How to Sort and Store LEGO Toys

Four Methods:Sorting Your LEGOsUsing Plastic Boxes or BinsUsing Storage Cabinets/DrawersGetting Creative

LEGO building bricks are a fun, creative toy for children of all ages. If you or your child have a large collection, though, it can be impossible to find the precise pieces you're looking for when you have to hunt through the massive jumble of bricks and other accessories. Sorting and storing your LEGOs in an organized system can save you time when you're working on a project, and allow you to enjoy your collection to the fullest.

Method 1
Sorting Your LEGOs

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    Separate your LEGOs by piece type. You can choose whatever categories you’d like, but some common options include bricks, plates, roof pieces, wheels, and windows. It’s also a good idea to have a miscellaneous category for any odds and ends that don’t fit into a specific grouping.[1]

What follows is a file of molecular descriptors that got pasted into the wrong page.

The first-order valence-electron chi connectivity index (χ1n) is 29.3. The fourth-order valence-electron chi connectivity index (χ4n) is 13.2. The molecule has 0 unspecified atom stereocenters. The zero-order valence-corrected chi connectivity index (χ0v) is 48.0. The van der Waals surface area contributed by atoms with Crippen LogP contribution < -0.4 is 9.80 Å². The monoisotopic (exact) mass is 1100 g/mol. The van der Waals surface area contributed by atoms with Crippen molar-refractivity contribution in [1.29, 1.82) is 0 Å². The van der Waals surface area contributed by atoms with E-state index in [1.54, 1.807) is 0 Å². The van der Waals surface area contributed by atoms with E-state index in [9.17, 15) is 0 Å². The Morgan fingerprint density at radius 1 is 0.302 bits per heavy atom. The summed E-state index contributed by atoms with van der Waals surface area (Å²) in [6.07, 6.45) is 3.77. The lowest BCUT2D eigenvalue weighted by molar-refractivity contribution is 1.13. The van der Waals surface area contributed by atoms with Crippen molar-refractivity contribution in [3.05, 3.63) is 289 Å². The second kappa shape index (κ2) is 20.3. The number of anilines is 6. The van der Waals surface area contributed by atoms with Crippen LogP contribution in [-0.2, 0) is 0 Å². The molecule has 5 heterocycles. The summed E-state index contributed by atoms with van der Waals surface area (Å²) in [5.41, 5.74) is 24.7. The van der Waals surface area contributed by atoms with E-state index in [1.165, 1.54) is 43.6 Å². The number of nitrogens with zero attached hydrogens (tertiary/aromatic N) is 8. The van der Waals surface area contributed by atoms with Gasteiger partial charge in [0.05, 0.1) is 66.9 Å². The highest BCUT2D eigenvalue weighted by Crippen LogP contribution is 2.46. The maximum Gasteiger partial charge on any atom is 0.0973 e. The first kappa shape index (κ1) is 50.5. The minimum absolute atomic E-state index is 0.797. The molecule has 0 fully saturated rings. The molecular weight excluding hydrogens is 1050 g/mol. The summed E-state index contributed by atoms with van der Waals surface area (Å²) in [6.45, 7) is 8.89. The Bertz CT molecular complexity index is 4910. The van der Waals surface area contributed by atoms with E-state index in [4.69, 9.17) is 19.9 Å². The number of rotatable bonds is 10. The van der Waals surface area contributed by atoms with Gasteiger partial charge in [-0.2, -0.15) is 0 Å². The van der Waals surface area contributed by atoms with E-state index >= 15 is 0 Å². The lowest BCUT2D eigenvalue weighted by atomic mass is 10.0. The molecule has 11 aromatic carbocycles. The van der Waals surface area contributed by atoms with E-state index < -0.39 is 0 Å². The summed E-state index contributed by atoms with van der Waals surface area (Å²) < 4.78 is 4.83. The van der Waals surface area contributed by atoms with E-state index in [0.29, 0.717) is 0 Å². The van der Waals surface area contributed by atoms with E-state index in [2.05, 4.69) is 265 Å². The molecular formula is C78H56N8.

• While you’re sorting your LEGOs, you may want to have interim containers to separate them into, so you stay organized. Plastic grocery bags are an ideal option.
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    Separate the LEGOs by size. You can sort your bricks and other pieces by hand, eyeballing them to ensure that you get all of the same size together. Sometimes, it can be difficult to judge, though, so you may want to use a LEGO ruler and sorting worksheet to help.[2]
    • If sorting by size seems too difficult to do by hand, you can purchase a tool such as the BOX4BLOX[3], which sorts the LEGO through a series of trays that have different sized grids in the bottom. You won’t need to spread your LEGOs all over the floor or table because the pieces can be easily found in the individual trays, especially the hard to find pieces which end up in the bottom tray.